NCS started about 22 years ago by a friend of mine in his living room. It was built on a friendship with Jesus at the center. It was about men coming together. In the marketplace Wall Street men and people of high wealth in different forms of business were given a place where they could trust and be vulnerable to talk about things that they go through. Whether it be their wives, their office, things like that. It grew to about 20,000-plus men with 60-something chapters, and it changed into something different. In the New York chapter, every week there’s a speaker and the center of it is relationships. You don’t have to be a Christian to come, you can be part of any religion. But it’s about coming and forming a friendship. Because a lot of times in prison people coming home and think that if they’re married or have a job, things will change. That doesn’t stop you from going through daily life struggles. And that relationship helps you get through some of those hurdles. Somebody you can call at midnight and be an ear for you. Or just pray with you.
For the movie OG itself, were there specific things in it that reflected your experience that made you want to be a part of it?
The first call I had I [was told] that it was done in a prison and I was curious to know where it was. And all the nuances that happened in the movie are like real things that happen in jail. I was wondering how they hit the nail on the head. Come to find out this movie is the first movie ever done in a prison with over 150 of the inmates as actors in the movie. That’s never been done before. So, to have them be part of the process and then see Jeffrey take on that role, and the challenge of playing an inmate alongside other inmates…he took the same pay that the inmates made, I don’t have the exact amount, but it’s [basically] pennies. He wanted to make sure he was being treated as an equal.
I know the movie was already done when you were brought on, but did you get to speak with Jeffrey or the inmates afterward?
Yeah, both. Jeffrey and I spent quite a bit of time talking about the project afterwards, the inmates, too. When Jeffrey won Best Actor at the Tribeca Film Festival, we had panels after the screening and had inmates Skype in and allowed the audience to do a Q&A with them.
Will there be a chance for viewers to hear from the inmates as well?
It’s a Hard Truth Ain’t It is a documentary with the inmates in the film, actually directed and produced by them. They are interviewing themselves and talking about their childhoods and what brought them there, some of the mistakes they made. And doing that on camera can hopefully help some of the kids going down that road. The same actors in The OG are in it, and it comes out the same day on HBO.
You went to prison for marijuana-related charges, but more and more people are creating businesses around cannabis as it gets legalized. How does that make you feel?
For me, it opened my eyes to the injustice system and how they’ve actually set people up. Seeing what’s happened with the legalization, for me it was like being a soldier at war. I’m the guy that suffered in the camps with the POWS and did all these things. But I’m still happy to see [the change]. I knew it was moving toward legalization, which is why I was trying to open dispensaries early on back as far as 2010. I thought I was being ahead of the game but made the mistake of connecting two people and them speaking to buy marijuana across state lines. I didn’t see it as a conspiracy at the time, but the guy I knew was being investigated by the Feds. So, I just got wrapped up in that.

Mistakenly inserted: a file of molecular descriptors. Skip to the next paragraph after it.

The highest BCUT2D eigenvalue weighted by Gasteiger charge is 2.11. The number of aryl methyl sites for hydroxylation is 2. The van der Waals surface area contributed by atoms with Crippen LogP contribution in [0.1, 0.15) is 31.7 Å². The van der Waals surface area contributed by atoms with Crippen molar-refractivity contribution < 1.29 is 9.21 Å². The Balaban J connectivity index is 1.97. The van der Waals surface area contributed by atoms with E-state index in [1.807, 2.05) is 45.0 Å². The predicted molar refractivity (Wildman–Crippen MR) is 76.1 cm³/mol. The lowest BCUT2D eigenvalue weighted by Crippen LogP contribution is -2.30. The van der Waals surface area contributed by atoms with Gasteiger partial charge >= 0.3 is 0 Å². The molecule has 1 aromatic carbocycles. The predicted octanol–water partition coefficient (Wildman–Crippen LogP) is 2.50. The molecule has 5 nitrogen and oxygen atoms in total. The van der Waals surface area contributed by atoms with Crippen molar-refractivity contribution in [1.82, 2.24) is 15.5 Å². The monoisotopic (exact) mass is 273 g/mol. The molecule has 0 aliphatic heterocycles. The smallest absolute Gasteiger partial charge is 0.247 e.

Streets Is Watching was your gateway to film making. What did you learn about Hollywood making that film, and how has the industry changed to you?
I don’t know if SIW gave me any insight into movie making. That was something we did strictly as a music project to tie us back into the streets after going too far left with the “Sunshine” single. But I would say State Property, Paper Soldiers, Death of a Dynasty, Paid in Full, Shadow Boxer, financing Lee Daniels first film with Helen Mirren, those gave me a little more insight on producing, marketing, financing. That gave me a little deeper insight. I’m a little more familiar with the process now.
What do you want people to take away from seeing The OG?
To start a dialogue. There’s no change unless people start speaking about it. I hope people look at the criminal justice system as something that we all know is broken. There are people that look like us going to prison more than anyone else for some of the crimes other people are doing. And there is no rehabilitate process to that, it’s just about punishment. And to think about when these people are coming back into society and what they’re coming home to. And the restorative process, people who made mistakes as young adults. Sometimes you make a bad mistake but it doesn’t make you a bad person. Changing the system won’t be easy. It’s like making a u-turn with the Titanic in a small space. I just hope the dialogue is something we can use to start some change.
We’ve been hearing about prison reform, particularly in hip-hop, since the '90s with Slick Rick’s case. Does it frustrate you at all to see rappers like Bobby Shmurda and Tekashi69 still getting caught up?
I would say anything frustrates me when these young kids make mistakes that could take them away from their kids or families for a period of time. The statistic is that once the parent goes to jail, there is a 50 percent chance that your kid will go to jail as well. But I want to focus on the positive, like what Jay-Z is doing and Puff’s campaign and Meek Mill being the face of his own reform. It’s a lot of good. Once you got guys like that speaking out, it will be a snowball effect for change.
O.G. premieres on HBO February 23.
Photo Credit: Photo cred: Idris Erba/ HBO